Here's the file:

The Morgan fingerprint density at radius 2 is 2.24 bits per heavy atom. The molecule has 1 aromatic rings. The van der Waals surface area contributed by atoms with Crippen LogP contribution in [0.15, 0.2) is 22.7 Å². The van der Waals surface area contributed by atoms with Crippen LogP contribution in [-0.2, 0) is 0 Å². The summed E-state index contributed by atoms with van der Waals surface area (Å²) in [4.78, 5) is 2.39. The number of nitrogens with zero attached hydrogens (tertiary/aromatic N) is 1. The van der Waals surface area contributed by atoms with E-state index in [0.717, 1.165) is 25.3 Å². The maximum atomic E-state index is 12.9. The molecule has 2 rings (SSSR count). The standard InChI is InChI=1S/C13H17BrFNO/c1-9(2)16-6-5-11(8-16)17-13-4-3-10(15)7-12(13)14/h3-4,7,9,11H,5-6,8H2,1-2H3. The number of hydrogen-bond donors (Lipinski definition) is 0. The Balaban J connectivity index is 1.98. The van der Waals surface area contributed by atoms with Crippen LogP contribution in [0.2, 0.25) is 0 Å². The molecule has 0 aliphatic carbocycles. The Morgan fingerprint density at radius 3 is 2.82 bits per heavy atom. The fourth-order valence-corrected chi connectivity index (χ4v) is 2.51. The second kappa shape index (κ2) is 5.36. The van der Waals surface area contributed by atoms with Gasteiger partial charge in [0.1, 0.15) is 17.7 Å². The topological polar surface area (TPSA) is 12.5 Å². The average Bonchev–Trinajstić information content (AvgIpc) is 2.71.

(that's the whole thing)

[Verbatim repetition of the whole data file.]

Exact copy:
The Morgan fingerprint density at radius 2 is 2.24 bits per heavy atom. The molecule has 1 aromatic rings. The van der Waals surface area contributed by atoms with Crippen LogP contribution in [0.15, 0.2) is 22.7 Å². The van der Waals surface area contributed by atoms with Crippen LogP contribution in [-0.2, 0) is 0 Å². The summed E-state index contributed by atoms with van der Waals surface area (Å²) in [4.78, 5) is 2.39. The number of nitrogens with zero attached hydrogens (tertiary/aromatic N) is 1. The van der Waals surface area contributed by atoms with E-state index in [0.717, 1.165) is 25.3 Å². The maximum atomic E-state index is 12.9. The molecule has 2 rings (SSSR count). The standard InChI is InChI=1S/C13H17BrFNO/c1-9(2)16-6-5-11(8-16)17-13-4-3-10(15)7-12(13)14/h3-4,7,9,11H,5-6,8H2,1-2H3. The number of hydrogen-bond donors (Lipinski definition) is 0. The Balaban J connectivity index is 1.98. The van der Waals surface area contributed by atoms with Crippen LogP contribution in [0.2, 0.25) is 0 Å². The molecule has 0 aliphatic carbocycles. The Morgan fingerprint density at radius 3 is 2.82 bits per heavy atom. The fourth-order valence-corrected chi connectivity index (χ4v) is 2.51. The second kappa shape index (κ2) is 5.36. The van der Waals surface area contributed by atoms with Gasteiger partial charge in [0.1, 0.15) is 17.7 Å². The topological polar surface area (TPSA) is 12.5 Å². The average Bonchev–Trinajstić information content (AvgIpc) is 2.71.